Main stage or mainstage refers to the largest or most prestigious space of a theatre building and to the productions performed in that space. Mainstage theatre has been historically distinguished from smaller-scale studio theatre. It is usually performed in a proscenium theatre or on a thrust stage. Main stage is also used to describe the performance space with the largest audience capacity at a performing arts festival or other venues.

Historical usageEdit

In the 19th and early 20th centuries almost all theatres were built on the proscenium model. With the growth of studio theatres from the 1920s and their increasing adoption by traditional theatres as an ancillary space for smaller productions, theatrical management began to differentiate between its "main theatre" and "studio theatre." The concept of the main theatre became unattractive to those members of the profession working on large-scale events and others who felt that it was a diminishing part of modern theatre. The phrase "main theatre" lacked significance for those institutions that had a single traditional stage only. By the end of the 20th century the term "main stage" was well established as a description of traditional western theatres and the productions performed in them.

Modern usageEdit

Music festivalsEdit

A music festival is a festival oriented towards music that is sometimes presented with a theme such as musical genre, nationality or locality of musicians, or holiday. They are commonly held outdoors, and are often inclusive of other attractions such as food and merchandise vending machines, performance art, and social activities. Large music festivals such as Lollapalooza are constructed around well known main stage acts and lesser known musicians and bands on side stages. Many festivals are annual, or repeat at some other interval, and have modular staging of many types. Each year Lollapalooza often features multiple acts on its main and side stages.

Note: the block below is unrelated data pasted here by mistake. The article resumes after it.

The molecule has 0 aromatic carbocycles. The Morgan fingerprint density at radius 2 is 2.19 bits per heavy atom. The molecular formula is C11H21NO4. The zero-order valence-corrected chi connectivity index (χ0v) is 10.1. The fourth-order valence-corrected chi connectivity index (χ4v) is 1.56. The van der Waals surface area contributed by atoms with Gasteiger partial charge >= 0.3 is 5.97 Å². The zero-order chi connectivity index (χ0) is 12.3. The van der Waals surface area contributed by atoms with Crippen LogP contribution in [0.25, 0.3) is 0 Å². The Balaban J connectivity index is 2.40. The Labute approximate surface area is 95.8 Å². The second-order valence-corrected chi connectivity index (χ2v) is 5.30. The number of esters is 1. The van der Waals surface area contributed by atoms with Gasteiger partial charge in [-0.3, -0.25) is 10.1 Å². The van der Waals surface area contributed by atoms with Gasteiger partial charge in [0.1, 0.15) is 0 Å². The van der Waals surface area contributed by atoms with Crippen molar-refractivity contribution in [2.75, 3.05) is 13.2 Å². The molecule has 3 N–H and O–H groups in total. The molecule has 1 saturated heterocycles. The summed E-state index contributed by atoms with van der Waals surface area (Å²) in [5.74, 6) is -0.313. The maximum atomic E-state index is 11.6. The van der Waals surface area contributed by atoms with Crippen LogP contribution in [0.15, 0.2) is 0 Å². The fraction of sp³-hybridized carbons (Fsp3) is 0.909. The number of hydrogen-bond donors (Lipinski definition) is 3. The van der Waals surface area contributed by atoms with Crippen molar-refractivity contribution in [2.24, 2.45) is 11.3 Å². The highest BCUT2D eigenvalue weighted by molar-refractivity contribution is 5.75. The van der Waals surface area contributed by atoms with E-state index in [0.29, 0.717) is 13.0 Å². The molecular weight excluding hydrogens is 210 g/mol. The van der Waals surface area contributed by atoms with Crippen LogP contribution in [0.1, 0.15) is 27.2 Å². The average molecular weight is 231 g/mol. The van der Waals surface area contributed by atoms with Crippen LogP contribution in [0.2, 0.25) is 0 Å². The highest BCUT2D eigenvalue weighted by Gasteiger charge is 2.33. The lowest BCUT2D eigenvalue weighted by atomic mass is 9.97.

Strip clubsEdit

In strip clubs, the main stage is where the currently featured performer will dance as part of a rotation.[1] In most clubs the main stage is a dominant feature of the layout. During each set of one or more songs, the current performer will dance on stage in exchange for tips. Dancers collect tips from customers either while on stage or after the dancer has finished a stage show and is mingling with the audience. A customary tip (where customers can do so at the stage) is a dollar bill folded lengthwise and placed in the dancer's garter from the tip rail.[1] The area of the tip rail is equivalent to the apron in traditional theatre.

The most common type of strip club main stage is the thrust stage, but the other major forms are also used regularly. Theatre in the round is also a popular form of strip club staging for its main stage.


  1. ^ a b Hess, Amanda (2009-02-19). "Strip Club: Way Less Depressing Than The Rest of D.C.!". Washington City Paper. Retrieved 2010-06-06.